Fashion sells an asymmetry, a promise of aesthetic sovereignty: if I am popular and have status, I do not need to give anything back, yet others will adore me. This is a special form of social and aesthetic sovereignty, the sneering affirmation of the pedestal; you must recognize me, while I don’t need to recognize you.

But paradoxically, I would not think it simply a matter of domination or the thrill of feeling superior. Fashion is more complex than that, and it is more seductive than mere violence. Instead, this aesthetic sovereignty may resonate with Bataille’s production of sovereignty through the acts and rituals of expenditure which dissolves the self into a an intensity of unity. This may be the “oceanic” feeling of fashion: of being seen in a way that transcends boundaries, expanding the self (as discussed earlier).

The aesthetic sovereignty and vanity in fashion is not a property, but an ever-intensifying hunger for connection; impossible, unrealizable. It is the physical intensity of affirmative bodily pleasures, the ecstasy of existing in others. As Bataille writes, “Sovereignty is the object which eludes us all, which nobody has seized and which nobody can seize for this reason: we cannot possess it, like an object, but we are doomed to seek it.” (2012: 193f)



Bataille, George (2012) Literature and Evil, London: Penguin classics

Blackburn, Simon (2014) Mirror, Mirror: The Uses and Abuses of Self-Love, Princeton: Princeton University Press

Status and Exclusion

An easy way to define fashion is to use journalist Susanne Pagoda’s phrase “Fashion is to dress like everyone else, but before everyone else.” Fashion is social and mimetic, and is also a matter of temporal exclusivity. To be among the first is fashion, it increases status, and with enough status one can become part of an elite. Fashion and elitism are not the same, but often intertwined.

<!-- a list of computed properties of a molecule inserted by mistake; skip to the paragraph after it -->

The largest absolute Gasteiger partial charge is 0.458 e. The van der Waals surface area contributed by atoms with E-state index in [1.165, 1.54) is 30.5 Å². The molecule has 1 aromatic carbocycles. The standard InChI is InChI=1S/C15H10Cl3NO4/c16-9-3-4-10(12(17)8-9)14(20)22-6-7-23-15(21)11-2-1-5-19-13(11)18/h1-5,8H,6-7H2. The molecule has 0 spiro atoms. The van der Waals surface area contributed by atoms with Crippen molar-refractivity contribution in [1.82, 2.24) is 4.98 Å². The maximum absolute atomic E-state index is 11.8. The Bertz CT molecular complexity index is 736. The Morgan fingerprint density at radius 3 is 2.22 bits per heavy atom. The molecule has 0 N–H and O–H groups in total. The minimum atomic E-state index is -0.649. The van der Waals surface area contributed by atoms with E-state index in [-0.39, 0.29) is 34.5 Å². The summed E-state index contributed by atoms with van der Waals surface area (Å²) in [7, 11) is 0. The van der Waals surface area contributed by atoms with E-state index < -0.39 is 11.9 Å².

But to look like everyone else is not exclusive status, even if many come after you. You must stay in the elite, and to follow the old French etymology, “elite” means to chose and be chosen: to be an elite is not a passive position, but it is an activity. True exclusivity within fashion is “to dress like the elite, but before the elite.”

So how does one increase status to become and stay within the elite, and especially and elite within everyday fashion?

If we would follow Pagold’s definition, status is simply to be liked by everyone else, and this has been a common view within sociology: a person with a lot of connections, at the center of a large network, has many friends and a lot of status. But as Robert Faris (2012) argues, this is only partly true. Yes, a popular and well-connected person may have a “connective status” but this does not make the person part of the elite. Instead, to earn status it is better to have “bridging status”, that is, being a person that has connections through social barriers and keeps these bridges open only to a selected few. Connectivity is ok, exclusivity is better; it is in bridging “whereby nodes efficiently connect otherwise distal regions of networks.” (Faris 2012: 1208).

Not everyone can sit at the Master’s table